I then worked for local government, which was a very different experience. We were looking at strategic planning for centres and the wider region, and considering how the form and design of places could accommodate population growth over the next 20-plus years.
Founding MAUD was largely a pragmatic decision. Having my own practice allowed me flexibility when my sons were young, and meant I could take on both architectural and urban design work without being pigeonholed. Interestingly, I think working in each discipline has informed and strengthened my approach to the other.
What are some of your key concerns when designing? Environmental considerations are an increasingly important aspect of our work. We’ve experimented with using recycled materials in a few of our renovation projects now, ensuring they’re used in a contemporary way to keep that good friction. I love it when there are multiple reasons for settling on a design decision, and reusing materials is one way to respond to the history of a place and sustainability concerns, while creating something beautiful and unique in the process.
You also co-host podcast 76 Small Rooms with Jeremy Hansen, Mat Brown and Richard Archbold — what does that entail? The podcast is a passion project that started on a whim and is still going strong seven years on, mostly because we’ve all become good friends and also, because everyone is super busy, we’re very loose about when episodes are released. We’re interested in architecture-related stories and current issues, and centre our episodes around those themes. In truth, I initially agreed to take part because it scared the living daylights out of me, but I said yes because I like a challenge and my desire to be a part of a conversation about architecture was just a little bit stronger than my fear and loathing of being recorded. I still can’t listen to myself, though!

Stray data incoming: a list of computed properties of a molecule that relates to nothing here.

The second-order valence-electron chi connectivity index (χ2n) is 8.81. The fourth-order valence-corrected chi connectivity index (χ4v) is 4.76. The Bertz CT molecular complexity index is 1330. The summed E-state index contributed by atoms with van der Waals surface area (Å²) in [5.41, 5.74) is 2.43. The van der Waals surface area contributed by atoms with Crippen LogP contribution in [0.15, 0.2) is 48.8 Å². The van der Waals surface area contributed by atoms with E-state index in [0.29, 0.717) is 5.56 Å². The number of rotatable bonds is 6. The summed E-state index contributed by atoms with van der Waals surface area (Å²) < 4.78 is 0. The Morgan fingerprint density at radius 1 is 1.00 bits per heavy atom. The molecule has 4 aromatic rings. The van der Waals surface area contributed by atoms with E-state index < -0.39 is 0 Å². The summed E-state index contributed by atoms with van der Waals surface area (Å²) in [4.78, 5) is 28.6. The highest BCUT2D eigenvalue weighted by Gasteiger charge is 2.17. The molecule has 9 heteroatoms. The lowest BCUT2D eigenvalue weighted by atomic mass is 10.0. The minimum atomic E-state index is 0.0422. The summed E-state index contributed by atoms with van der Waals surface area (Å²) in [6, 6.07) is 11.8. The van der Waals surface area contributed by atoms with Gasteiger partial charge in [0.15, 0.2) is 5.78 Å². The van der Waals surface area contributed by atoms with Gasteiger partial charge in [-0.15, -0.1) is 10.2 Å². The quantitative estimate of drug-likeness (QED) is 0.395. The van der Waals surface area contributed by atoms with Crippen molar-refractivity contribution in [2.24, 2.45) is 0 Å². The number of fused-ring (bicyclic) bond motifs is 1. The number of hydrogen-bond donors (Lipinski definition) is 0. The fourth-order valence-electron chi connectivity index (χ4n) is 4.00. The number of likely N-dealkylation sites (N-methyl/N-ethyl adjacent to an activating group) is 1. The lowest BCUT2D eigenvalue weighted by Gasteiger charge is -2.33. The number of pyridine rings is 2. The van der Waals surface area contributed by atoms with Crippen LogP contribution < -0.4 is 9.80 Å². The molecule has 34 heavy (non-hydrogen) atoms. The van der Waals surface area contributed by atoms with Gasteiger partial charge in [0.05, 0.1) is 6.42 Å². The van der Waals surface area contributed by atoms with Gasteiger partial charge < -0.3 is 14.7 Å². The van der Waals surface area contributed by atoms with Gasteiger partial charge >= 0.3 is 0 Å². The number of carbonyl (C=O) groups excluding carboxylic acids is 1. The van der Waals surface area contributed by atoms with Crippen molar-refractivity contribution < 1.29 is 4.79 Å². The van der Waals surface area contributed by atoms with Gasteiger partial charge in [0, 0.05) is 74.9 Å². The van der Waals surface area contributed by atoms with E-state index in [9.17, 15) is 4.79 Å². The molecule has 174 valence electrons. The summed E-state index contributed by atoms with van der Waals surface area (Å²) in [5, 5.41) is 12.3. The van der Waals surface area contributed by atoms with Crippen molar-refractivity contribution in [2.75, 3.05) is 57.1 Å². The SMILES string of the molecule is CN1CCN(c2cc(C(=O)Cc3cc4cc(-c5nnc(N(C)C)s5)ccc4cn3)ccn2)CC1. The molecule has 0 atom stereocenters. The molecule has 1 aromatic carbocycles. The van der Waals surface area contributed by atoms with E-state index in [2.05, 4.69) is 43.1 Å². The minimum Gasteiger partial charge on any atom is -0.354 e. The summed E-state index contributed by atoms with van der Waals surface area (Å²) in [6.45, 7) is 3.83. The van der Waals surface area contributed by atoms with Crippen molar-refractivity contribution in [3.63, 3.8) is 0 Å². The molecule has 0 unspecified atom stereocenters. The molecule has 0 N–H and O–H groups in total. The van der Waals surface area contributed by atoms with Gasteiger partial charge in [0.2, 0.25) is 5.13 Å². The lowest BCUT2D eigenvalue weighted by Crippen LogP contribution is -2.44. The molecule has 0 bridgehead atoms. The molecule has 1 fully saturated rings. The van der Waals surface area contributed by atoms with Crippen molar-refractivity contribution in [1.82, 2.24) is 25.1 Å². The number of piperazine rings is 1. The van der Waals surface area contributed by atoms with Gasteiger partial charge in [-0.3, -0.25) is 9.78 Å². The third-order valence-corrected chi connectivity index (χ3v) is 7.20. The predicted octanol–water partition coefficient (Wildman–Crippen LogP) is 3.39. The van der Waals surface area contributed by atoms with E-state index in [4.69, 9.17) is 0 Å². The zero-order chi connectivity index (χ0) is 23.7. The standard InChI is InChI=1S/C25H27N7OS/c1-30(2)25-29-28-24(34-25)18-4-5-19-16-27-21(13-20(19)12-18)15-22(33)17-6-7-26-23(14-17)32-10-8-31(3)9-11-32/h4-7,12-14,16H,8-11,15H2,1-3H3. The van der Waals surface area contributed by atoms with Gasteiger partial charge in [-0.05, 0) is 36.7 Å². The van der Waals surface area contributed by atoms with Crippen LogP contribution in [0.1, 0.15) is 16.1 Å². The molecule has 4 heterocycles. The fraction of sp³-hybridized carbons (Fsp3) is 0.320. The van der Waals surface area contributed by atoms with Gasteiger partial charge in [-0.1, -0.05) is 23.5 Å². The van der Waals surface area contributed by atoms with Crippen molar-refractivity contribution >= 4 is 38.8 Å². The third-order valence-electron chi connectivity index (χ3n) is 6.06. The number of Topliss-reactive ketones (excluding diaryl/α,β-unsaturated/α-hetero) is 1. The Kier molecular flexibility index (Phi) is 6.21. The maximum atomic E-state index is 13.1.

You’re also on the Auckland Urban Design Panel and the Hobsonville and Auckland Housing Programme Design Review panels… I’ve been involved with urban design review panels for a number of years now. It’s an opportunity to contribute to the future quality of our city and to improve living environments for all. As we move to denser models of living, the quality of the spaces between our buildings and how architecture shapes that becomes even more important.
Have you faced challenges as a woman in this industry? I think the challenges for women working in any industry are far more nuanced than I imagined when I first graduated, in part because some of the barriers are baked in at a societal level. To that end, organisations like Architecture+Women NZ are great at bringing important conversations to the fore in a constructive way.
I’m in a position now where I can provide some support to my peers and younger women coming through, and that’s really rewarding. I think the opportunities for women in architecture are broadening and I’m seeing more women doing things on their own terms, which is exciting because it’s redefining the paths to and measures of success.
What’s your ambition for your career? That’s an interesting question. I think more than ever, I’m interested in the journey rather than the destination.
What secrets to professional success can you share for anyone in any vocation? Be true to yourself and operate with integrity, be curious, and be open to opportunity, even if it takes you on a different path to the one you had planned.